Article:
Lisa Loeb has Ethan Hawke to thank for her big break.
The singer-songwriter, who lived across the street from the actor in New York City in the mid-'90s, passed him a copy of her single "Stay (I Missed You)" while he was working on the 1994 Gen X classic "Reality Bites." Director Ben Stiller took a listen, decided to use the song during the movie's closing credits, and Loeb's career was born. She became the first artist to have a No. 1 hit song without having a recording contract.
"It's funny how it has become this iconic song for a specific time," Loeb said in a 2013 interview with Moment Magazine. "When a song is popular and people connect to it, they don't ever stop connecting; it brings back memories while still being timeless."
Loeb will perform an acoustic show - just her and her guitar - Tuesday at 7 p.m. at Peak 31 at Union Station.
The singer, who's almost as famous for her distinctive eye wear as her music, seemed to drop off the map in the 2000s after releasing a few albums, including the 1997 Grammy Award-nominated "Firecracker." Fans with kids, though, knew exactly where she was - making music for the younger set.
"When I look back at it, I probably don't make music for kids as much as for myself and my friends," Loeb said from her home in Dallas. "In the '70s I liked listening to a lot of disco, classical music, The Beatles, TV entertainment like Carol Burnett, the Muppets, 'Sesame Street.' It was silly, but they also had heart and storytelling."
Loeb began to craft child-friendly tunes even before she had kids; she now has two. Her first release, the award-winning children's CD and companion book "Catch the Moon," was released in 2003 and followed by a string of kid-friendly albums, including last year's "Feel What You Feel."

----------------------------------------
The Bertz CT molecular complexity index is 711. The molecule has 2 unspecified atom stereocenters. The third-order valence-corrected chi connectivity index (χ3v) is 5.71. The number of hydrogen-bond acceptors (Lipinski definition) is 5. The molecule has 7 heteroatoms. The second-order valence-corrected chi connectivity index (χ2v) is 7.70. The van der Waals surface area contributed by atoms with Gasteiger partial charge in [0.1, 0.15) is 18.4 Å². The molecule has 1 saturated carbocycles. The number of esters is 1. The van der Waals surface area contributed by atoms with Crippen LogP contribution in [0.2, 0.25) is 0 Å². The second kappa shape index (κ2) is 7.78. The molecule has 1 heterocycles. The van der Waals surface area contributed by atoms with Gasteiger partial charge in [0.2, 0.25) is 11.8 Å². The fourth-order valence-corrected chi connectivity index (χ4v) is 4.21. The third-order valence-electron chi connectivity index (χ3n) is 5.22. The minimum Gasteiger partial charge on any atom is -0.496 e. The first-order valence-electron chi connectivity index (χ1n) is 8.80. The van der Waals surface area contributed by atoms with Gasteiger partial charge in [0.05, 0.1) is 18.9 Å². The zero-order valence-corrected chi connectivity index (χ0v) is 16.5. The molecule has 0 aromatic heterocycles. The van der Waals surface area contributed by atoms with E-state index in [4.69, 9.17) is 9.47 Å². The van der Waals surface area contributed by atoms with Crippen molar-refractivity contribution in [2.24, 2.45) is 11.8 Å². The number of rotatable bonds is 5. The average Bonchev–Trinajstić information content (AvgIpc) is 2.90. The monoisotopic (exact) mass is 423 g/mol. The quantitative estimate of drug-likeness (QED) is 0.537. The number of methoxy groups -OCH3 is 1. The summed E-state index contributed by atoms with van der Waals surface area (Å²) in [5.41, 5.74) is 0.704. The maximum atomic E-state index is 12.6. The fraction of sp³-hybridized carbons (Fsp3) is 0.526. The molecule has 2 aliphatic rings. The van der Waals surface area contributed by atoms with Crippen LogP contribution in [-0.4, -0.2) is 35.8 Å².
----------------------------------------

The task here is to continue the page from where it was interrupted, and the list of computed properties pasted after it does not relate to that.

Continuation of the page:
Grown-up folks need not worry that her upcoming show is for kids - Loeb will perform mostly material from her grown-up catalog, though she likes to throw in a couple of her children's songs to keep it lighthearted.
"It's fun to get to tell stories," she said. "Even on the newest record there are lessons about life that are fun to sing about embedded in real songs. It's more of a record that I'd make in the '70s. It's considered more of a family-friendly than kids record. A lot of my records are like that."
She still writes music for adults but keeps getting sidetracked by contract offers for kids albums, including one from Amazon that's set for release later this year.
Music is music to Loeb. She's not one to categorize her songs and thinks they're often interchangeable between genres. Mostly she falls back on a singular approach that seems to have worked throughout her career: Ignore what everybody else is doing and follow your own instincts.
"I go with what's in my heart," she said. "I don't write for any particular audience. The best music comes from the musician's heart, from your instinct."